Night of the Hunter (1955)
The performance of Robert Mitchum’s career… and that’s saying something.
Magnificent Bastard sez:
#42, February 10th, 2011
Last month, I decided to try the Vudu streaming pay-per-view service. There’s an app for it on my Blu-Ray player, but I had avoided checking it out because… well, mostly because I’m lazy.
That was before the Pootie Tang incident. Netflix didn’t have it, but Vudu did. And they would give me $5.99 in credit just to try their service out. That meant I could watch Pootie Tang for free, and still have credit left over. Sounded like a no-brainer to me.
My experience with the Vudu service was actually very positive. They have a good selection, including movies that Netflix doesn’thave, and one very nice little feature… a daily 99¢ movie, often a classic. And although most of their rental prices are only for 24 hours, if you rent the daily deal, it’s a 30 day rental, which makes it convenient if you see the deal but don’t have time to watch it that day. And that’s just what I did with Night of the Hunter… and of course, I promptly forgot I had done it. My brain is like a Swiss cheese… complex and piquant, but full of holes.
Cut to about 3 weeks later. I skipped out on work due to the worst head cold I’ve had since the last one I had, which of course I can’t remember… but that doesn’t matter. I decide to see what’s new on the Vudu and realize I only have three days left to watch Night of the Hunter.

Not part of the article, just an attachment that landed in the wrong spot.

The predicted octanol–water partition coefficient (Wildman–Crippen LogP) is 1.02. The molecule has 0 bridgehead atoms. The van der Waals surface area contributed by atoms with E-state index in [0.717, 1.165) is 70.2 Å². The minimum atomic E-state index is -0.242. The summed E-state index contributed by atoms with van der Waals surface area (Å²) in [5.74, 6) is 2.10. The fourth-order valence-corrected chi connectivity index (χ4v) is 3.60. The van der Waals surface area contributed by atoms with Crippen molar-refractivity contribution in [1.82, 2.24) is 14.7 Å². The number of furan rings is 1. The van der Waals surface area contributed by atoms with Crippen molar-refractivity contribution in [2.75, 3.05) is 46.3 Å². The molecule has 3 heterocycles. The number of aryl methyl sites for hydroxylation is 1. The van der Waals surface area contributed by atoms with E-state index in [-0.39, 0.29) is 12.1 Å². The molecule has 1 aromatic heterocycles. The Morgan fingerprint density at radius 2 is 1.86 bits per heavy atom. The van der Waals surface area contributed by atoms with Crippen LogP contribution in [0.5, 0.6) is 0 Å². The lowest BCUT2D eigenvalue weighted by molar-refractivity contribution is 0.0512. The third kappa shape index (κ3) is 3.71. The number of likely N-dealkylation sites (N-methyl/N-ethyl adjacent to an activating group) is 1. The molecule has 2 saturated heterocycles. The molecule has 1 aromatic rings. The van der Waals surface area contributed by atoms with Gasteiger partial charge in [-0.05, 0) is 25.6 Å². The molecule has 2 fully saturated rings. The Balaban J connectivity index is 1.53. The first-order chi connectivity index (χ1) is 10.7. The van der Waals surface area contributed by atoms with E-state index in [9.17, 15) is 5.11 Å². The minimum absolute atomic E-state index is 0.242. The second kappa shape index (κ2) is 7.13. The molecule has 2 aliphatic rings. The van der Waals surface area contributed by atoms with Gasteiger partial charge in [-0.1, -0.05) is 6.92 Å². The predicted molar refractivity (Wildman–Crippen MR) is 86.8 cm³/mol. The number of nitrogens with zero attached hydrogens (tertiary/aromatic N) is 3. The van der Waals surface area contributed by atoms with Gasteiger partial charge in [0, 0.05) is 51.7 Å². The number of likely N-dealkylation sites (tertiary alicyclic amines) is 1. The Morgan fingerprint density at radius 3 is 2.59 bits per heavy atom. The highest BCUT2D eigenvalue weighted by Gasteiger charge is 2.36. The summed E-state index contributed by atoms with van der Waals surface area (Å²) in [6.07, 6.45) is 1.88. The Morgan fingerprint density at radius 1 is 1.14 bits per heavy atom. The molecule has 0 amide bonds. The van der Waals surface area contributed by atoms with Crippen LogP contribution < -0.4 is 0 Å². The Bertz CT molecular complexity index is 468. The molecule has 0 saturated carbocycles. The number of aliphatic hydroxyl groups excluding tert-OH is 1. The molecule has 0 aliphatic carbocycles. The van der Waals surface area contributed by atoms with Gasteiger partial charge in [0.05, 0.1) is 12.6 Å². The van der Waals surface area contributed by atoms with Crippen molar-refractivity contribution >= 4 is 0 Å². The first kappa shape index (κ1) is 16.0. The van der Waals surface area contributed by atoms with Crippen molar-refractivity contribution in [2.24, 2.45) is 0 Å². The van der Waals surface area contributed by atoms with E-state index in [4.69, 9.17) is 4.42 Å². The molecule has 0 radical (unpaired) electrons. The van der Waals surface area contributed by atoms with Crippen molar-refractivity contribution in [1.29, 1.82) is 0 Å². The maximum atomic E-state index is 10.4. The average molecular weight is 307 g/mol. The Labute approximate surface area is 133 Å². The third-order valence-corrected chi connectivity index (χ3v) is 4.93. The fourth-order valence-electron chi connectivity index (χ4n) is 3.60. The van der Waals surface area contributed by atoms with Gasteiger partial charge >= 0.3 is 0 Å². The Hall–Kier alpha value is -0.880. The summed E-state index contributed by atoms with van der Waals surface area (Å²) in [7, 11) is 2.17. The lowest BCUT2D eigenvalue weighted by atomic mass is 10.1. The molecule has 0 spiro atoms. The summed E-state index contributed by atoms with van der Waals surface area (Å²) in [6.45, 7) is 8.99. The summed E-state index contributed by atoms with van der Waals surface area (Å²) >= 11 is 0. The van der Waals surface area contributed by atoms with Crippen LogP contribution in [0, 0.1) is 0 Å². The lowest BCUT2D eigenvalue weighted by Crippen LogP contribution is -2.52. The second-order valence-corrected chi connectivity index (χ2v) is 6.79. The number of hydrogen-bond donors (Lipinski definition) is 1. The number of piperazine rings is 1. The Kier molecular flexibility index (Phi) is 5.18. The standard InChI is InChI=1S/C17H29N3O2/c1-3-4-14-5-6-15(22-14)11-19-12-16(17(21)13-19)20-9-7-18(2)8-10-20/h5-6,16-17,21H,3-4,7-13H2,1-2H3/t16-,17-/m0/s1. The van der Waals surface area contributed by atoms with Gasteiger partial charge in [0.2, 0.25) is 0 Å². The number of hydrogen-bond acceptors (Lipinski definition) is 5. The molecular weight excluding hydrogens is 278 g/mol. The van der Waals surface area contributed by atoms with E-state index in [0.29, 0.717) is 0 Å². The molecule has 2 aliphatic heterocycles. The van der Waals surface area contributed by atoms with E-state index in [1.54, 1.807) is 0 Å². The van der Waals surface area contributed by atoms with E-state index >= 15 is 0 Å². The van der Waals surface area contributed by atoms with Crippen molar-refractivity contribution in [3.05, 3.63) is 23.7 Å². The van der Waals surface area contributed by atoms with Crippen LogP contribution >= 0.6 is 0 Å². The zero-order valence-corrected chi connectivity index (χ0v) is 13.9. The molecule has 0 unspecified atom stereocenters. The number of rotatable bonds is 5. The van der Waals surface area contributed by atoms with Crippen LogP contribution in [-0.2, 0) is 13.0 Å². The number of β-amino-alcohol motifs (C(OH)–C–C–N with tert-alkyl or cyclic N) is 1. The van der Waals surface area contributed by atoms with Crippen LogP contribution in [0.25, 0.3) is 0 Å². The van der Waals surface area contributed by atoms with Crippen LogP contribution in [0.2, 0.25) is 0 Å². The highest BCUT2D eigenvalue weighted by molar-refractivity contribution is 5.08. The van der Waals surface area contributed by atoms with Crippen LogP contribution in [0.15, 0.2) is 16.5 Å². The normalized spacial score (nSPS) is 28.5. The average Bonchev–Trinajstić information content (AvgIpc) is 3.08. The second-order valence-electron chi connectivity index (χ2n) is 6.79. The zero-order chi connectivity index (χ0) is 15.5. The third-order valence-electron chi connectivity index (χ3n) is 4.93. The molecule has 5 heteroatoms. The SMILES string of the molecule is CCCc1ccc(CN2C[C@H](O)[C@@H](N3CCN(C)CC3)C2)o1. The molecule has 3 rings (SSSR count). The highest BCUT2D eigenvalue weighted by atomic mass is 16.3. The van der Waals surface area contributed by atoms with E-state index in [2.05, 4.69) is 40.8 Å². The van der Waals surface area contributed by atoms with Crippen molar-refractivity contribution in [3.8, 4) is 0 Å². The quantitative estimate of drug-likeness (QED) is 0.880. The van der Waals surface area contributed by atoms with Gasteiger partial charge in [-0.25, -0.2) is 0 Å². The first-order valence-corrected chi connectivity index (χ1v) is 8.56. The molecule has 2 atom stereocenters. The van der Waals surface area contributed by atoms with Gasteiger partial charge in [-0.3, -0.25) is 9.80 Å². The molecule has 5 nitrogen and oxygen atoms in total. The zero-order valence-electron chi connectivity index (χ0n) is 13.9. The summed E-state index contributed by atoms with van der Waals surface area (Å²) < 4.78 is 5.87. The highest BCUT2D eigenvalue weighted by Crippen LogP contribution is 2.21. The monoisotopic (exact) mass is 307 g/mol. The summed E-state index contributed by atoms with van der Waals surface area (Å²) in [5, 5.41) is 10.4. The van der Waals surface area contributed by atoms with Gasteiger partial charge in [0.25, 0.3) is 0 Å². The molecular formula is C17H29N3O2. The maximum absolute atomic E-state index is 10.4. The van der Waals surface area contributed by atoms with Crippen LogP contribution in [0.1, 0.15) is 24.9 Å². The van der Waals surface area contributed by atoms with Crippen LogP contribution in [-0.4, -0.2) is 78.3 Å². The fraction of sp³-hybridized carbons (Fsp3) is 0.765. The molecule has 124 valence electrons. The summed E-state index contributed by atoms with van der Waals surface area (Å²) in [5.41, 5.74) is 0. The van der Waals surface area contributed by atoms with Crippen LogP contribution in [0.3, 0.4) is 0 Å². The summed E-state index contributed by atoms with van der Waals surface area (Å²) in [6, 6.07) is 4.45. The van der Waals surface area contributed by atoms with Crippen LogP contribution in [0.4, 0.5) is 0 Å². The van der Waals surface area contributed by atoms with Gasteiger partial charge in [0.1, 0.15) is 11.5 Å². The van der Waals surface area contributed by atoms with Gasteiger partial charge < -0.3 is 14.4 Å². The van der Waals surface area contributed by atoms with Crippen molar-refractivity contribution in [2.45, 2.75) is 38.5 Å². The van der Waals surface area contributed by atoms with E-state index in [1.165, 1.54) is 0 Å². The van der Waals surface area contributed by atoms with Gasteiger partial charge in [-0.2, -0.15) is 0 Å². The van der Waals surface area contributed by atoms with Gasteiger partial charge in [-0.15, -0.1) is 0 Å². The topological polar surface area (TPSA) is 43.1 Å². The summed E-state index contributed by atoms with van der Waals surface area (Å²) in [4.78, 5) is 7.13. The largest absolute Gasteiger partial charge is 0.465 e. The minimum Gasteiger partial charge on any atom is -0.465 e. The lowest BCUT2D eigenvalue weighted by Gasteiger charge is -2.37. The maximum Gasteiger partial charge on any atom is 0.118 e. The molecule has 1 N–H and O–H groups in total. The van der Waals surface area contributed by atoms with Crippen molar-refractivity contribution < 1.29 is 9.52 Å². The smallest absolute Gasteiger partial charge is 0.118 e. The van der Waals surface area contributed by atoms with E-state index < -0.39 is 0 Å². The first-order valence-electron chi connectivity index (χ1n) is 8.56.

It’s as if the universe is conspiring to ensure I watch this movie. Who am I to argue? I brewed a nice hot cup of ginger tea and honey (it’s good for the throat pains) and settled in to watch Robert Mitchum, playing one of the most iconic villains in film history, terrorize women and children… and it was good. Harry Powell, as played by Mitchum, is the very incarnation of Matthew 7:15 (Beware of false prophets, which come to you in sheep’s clothing, but inwardly they are ravening wolves)… he almost reeks of danger, but his guise of an itinerant preacher leads people to mistake that danger for an air of righteousness. And that’s where Mitchum triumphs. He makes Powell… seductive.
I couldn’t help it, I was rooting for him the whole time… right up to the point where he rejected the sexual advances of his new wife, the former widow Harper (Shelly Winters). That was just plain crazy… and as both a former minister and a former psychologist, I’m allowed to make that diagnosis.
Night of the Hunter makes me long for the days when a man could travel across the country, reinventing himself as he went along, with no one the wiser. Oh for the days where there no national databases and no “permanent record”. The days when two kids could ride a boat down river and stop off in any old town they choose without having to answer a bunch of silly questions. The days when a man with LOVE tattooed on the fingers of one hand and HATE tattooed on the other could drive into town and within a few days the owners of the ice cream parlour were marrying him off to an attractive blond widow woman.
You know, the good old days, during The Great Depression.